Sometimes you need code that messes with Drupal's menus. It helps if you know how Drupal stores menu information in the database.
Let's start by looking at a simple, one-level main menu. Suppose I have a Drupal installation, and create a Welcome page. I add the page to the main menu as I am creating it, leaving the weight set to 0, its default:
I do the same for two more pages: Unicorns and Rainbows. Each of them is a node, stored in the database. They're in the
node table. Here's what they look like:
The primary key of the
node table is
nid (node id).
Here is the menu I end up with:
How does Drupal remember what the menu entries are?
Let's look at the HTML Drupal makes for the menu. It's something like this:
Drupal stores the data needed to make the menu in the table
menu_links. Here it is so far:
Each row represents one menu entry. The primary key of the table is
mlid, the menu item's id. The
menu_name field tells Drupal which menu the entry is part of.
Each menu item is rendered as an
<a> tag, as in
link_path field shows the path. The
link_title field shows the link's text.
Remember that the menu looks like this:
The page I created first is at the end of the menu. The page I created next is at the start of the menu. What gives?
The items are in alphabetical order. Unless you tell Drupal otherwise, it shows menu items alphabetically.
Ordering the menu items
Suppose I go to Admin | Structure | Menus | Main menu. I see:
The items are in alpha order, just as they appear in the menu. I drag them around to get:
The main menu looks like this:
Let's see how Drupal stores this ordering information. Here's the
menu_links table again:
Look at the
weight field, over on the right. The new order is shown there.
Items are sorted alphabetically within weight. So, if several items have weights of 0, and several have weights of 1, the ones with the higher weights (1) come later. Within the 0s, Drupal shows the items alphabetically. Within the 1s, Drupal shows the items alphabetically.
The drag-and-drop code I used to rearrange the menu gives each item its own weight. There is only one item with a weight of -48. So there is no need to sort alphabetically within items of the same weight.
So far, we have a table called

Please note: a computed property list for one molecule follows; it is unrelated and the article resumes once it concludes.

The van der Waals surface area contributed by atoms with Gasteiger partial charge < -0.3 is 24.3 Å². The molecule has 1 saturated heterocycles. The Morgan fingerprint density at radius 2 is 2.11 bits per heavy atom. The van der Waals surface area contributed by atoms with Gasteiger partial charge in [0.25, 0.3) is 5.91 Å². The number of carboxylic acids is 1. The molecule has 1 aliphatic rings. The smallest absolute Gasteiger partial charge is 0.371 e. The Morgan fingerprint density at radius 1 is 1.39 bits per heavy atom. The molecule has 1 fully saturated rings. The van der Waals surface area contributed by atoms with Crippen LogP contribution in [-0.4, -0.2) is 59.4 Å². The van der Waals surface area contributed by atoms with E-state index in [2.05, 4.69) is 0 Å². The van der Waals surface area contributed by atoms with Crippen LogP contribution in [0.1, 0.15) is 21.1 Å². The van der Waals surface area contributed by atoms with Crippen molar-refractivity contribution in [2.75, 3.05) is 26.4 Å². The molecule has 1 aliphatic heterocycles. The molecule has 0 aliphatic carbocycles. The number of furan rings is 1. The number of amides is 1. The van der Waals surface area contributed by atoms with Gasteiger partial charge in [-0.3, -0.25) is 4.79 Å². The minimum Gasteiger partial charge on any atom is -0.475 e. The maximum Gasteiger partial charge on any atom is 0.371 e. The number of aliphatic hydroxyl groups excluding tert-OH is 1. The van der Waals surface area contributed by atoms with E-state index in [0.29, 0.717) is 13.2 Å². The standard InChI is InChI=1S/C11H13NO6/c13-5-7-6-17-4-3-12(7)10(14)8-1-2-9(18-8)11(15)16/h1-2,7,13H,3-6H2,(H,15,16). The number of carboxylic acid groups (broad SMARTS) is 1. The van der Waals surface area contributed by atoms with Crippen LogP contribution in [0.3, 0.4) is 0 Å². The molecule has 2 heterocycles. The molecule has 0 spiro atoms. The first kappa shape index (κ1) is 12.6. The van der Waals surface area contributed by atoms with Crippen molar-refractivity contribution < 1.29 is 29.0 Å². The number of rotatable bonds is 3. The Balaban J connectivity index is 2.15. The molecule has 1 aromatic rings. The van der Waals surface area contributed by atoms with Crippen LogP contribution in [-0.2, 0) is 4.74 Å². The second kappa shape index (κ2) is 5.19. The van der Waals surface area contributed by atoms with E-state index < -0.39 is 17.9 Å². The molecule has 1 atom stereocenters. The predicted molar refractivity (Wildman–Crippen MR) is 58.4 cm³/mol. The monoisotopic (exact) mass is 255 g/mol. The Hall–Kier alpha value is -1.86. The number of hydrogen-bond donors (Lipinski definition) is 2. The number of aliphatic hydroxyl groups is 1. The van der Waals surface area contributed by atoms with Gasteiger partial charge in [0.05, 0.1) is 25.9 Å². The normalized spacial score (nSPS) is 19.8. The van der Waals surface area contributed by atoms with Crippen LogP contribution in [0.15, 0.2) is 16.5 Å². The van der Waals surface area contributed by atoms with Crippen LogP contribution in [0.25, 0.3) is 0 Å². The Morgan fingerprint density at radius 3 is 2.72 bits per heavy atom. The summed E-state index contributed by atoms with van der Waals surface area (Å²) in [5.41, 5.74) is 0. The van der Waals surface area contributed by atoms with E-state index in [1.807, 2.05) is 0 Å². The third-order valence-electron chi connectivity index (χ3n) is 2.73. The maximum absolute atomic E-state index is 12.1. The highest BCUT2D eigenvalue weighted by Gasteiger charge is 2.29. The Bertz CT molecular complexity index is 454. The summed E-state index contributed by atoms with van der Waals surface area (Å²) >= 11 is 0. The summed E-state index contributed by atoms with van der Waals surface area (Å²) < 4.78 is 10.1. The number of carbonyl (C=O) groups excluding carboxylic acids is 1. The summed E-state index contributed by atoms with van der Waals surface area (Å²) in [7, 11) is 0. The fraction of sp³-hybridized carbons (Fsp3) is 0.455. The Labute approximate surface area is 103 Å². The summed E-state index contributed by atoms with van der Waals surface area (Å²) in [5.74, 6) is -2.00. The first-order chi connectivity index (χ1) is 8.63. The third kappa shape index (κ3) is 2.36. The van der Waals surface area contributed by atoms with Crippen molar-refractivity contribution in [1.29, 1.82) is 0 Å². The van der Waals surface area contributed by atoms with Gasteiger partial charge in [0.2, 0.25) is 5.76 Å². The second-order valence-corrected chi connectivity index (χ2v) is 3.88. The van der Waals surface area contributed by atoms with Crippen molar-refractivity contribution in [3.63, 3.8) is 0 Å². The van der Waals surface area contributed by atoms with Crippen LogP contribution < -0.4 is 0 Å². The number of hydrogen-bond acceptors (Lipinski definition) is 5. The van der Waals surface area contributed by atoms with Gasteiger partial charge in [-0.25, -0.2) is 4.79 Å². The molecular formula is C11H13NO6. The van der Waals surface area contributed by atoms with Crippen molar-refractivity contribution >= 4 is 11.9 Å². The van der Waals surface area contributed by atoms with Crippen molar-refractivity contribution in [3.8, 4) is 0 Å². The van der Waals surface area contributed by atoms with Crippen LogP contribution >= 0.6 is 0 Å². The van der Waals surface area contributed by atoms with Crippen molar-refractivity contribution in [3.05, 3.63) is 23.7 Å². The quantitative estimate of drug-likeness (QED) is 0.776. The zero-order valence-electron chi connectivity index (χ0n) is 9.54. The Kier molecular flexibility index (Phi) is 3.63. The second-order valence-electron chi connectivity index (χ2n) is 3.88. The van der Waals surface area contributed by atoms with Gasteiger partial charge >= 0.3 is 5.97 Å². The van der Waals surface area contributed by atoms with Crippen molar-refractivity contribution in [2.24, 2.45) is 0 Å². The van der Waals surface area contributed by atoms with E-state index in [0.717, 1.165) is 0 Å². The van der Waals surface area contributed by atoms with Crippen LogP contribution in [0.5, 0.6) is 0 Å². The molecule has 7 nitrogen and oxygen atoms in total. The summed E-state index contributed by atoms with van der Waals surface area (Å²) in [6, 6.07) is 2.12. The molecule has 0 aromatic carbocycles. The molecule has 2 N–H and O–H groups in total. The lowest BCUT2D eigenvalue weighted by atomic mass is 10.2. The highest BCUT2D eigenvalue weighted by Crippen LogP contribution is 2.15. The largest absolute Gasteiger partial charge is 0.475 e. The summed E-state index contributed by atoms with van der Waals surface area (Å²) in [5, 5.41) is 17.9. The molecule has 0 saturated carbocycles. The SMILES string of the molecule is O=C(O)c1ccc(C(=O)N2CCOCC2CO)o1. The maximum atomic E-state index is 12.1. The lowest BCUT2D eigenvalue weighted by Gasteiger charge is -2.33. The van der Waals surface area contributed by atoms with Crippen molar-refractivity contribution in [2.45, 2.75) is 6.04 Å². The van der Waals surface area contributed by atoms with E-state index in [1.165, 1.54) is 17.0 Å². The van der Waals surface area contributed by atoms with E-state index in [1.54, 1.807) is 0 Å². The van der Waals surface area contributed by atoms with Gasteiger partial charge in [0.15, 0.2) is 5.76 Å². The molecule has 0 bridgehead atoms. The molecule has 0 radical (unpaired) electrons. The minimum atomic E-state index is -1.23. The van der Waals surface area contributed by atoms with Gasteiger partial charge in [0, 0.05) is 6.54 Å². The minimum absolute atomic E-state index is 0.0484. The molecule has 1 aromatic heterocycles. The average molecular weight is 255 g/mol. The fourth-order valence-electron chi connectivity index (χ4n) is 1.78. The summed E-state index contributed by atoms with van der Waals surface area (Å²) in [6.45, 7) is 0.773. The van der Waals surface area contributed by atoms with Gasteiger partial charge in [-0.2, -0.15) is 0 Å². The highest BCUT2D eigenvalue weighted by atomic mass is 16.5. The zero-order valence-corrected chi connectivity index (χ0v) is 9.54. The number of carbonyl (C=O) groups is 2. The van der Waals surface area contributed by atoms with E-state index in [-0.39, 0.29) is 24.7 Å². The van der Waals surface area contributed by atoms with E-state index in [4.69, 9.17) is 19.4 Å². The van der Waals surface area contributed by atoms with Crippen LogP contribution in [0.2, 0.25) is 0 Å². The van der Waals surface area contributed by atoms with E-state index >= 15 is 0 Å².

menu_links, with one row per menu item. Some of the table's fields are:
mlid: the primary key.
menu_name: the menu an item is in.
link_path: the menu item's path.
link_title: the text of the item.
weight: the order of items in the menu. Items with the same weight are sorted alphabetically.
How can we use our new knowledge? Suppose some nodes have the title "Zombies." We want to make sure that, if there is such a node in the main menu, it is always the first item in the menu.
Let's use a hook, so that the following pseudocode is run just before a node is saved:
if current_node.title = "zombies" then
if current_node.menu_name = "main_menu" then
//Find the lowest weight in the main menu.
lowest_weight = select min(weight) from menu_links where menu_name = "main_menu"
current_node.menu_weight = lowest_weight - 1
That should do it.
Things get more complex when there is a submenu.
Creating the pages
Suppose I add two pages: Good Unicorns, and Evil Unicorns. I add them under the Unicorns item on the main menu:
Rainbows would be, too, if they could.
Notice that I gave a weight for the second one. It should come after the first in the menu.
A block for the submenu
To see the submenu, I'll use the Submenu Tree module. It can put a submenu in a block. Here is what I get when Unicorns is selected:
So, it worked! What does the database look like?
Here it is:
All of the menu items are in
main-menu, as you can see from the first column. The important field is
plid, which shows the
mlid of each item's parent item. Recall the
mlid is the unique id of each menu item.
The first three items are at the top level of the main menu. They have no parent, so their
plid is 0.
The two new items are children of the Unicorns item. Unicorns has an
mlid of 330. So, the
plid of the new items is 330.
Now look at the
weight field on the right. You can see the values I used when creating the two new nodes.
Now for some weird coding. We want a list of all menu items that have a child item that has the word "evil" in it. Don't ask me why.
Here's some pseudocode:
for each row in menu_links
if current_row.link_title contains "evil" then
parent_mlid = current_row.plid
parent_title = select link_title from menu_links where mlid = parent_mlid
That should work.
Drupal keeps most of the data about a site in a database. That includes data about menus.
menu_links table has the text and path of each link. The table's primary key is
mlid. The order of a menu's links depends on the links' weights, and their alphabetical order.
For submenu items, the
plid field stores the parent's